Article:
I rarely pay attention to marketing messages, but, today I came across one that I just had to share with the community. The quote is from a Nike ad and has a simple message – “Yesterday you said tomorrow.” Wow! There is a lot of wisdom packed into these 4 words!
Recently, we’ve seen a number of claims on popular websites that “happy foods,” such as chocolate and coffee, can improve your mood. On the surface, these claims seem to good to be true. After all, who wouldn’t like to believe that having a Kit Kat with your morning coffee is the path to positivity and happiness? So, we decided to see what science has to say on this subject.
By the time we reach our 60s, most of us have regrets. This is a natural part of life. Some of us regret the way that a certain relationship ended. Others wish that we had stayed in closer contact with our friends or family. Still others wonder whether we should have taken a different path in our career.
I reflected today on my 40th high school reunion, three years ago. I recall I went back on my diet five months before the event. I was raring to go and Hope and I had figured out the “do I go” or “do I stay” spousal thing.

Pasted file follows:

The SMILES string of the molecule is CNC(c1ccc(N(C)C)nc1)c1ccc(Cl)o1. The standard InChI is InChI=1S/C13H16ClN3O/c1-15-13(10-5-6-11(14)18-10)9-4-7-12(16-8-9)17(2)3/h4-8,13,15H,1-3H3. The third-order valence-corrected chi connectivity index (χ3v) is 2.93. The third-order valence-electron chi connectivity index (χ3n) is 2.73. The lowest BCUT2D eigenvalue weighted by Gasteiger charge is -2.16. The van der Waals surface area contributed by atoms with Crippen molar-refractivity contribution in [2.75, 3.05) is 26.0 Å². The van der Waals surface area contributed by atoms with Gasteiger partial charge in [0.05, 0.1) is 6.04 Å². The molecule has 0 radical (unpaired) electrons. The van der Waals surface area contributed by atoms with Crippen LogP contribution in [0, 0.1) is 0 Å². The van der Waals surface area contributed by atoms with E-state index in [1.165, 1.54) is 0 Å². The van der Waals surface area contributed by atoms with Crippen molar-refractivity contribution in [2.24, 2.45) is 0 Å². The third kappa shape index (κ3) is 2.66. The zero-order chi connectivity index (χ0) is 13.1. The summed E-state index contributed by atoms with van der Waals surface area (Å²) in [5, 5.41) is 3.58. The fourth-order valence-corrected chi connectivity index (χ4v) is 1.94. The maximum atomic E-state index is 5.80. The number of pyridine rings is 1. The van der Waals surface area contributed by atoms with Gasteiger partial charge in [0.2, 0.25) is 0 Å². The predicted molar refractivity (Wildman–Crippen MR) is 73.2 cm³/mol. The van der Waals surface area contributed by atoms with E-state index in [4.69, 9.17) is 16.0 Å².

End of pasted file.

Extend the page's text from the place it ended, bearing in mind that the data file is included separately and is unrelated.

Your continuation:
Ok, so, it turns out that a career doesn’t actually last a lifetime. In fact, the experts say that the average American can expect to have up to 11 jobs.
For most of us, life after 60 is filled with opportunity, laughter and happiness. Unfortunately, it is also filled with its share of tragedy. Some of us will have to deal with the loss of our spouse. Others will watch their children going through difficult times. The majority of us will be touched by illness in some way.
Do you ever feel like most of the people around you are much more “together” than you are? Do you often find yourself comparing yourself to others, even when you know it’s counterproductive? I know I do!
Sitting in a coffee shop, watching the people smiling and talking with their friends, it’s easy to think that we are the only ones that have problems.
Each one of us has a powerful story to tell. We may not know the words yet, but, deep inside our heart, we know what we want to say. Every time I talk to another woman in our community, I learn something new. Every single one of you has a fascinating story to tell.
Cindy Joseph is a master of reinvention. mature model, entrepreneur and “positive-aging” activist, Cindy is a shining example of what is possible as an older adult.
First jobs can be both liberating and terrifying. Many of the women in the Sixty and Me community started their work lives as waitresses, store clerks, babysitters, fruit pickers and helpers in a family business. We worked long hours for little pay. Yet, despite the challenges, having a job helped us to transition into adulthood with a sense of pride and independence.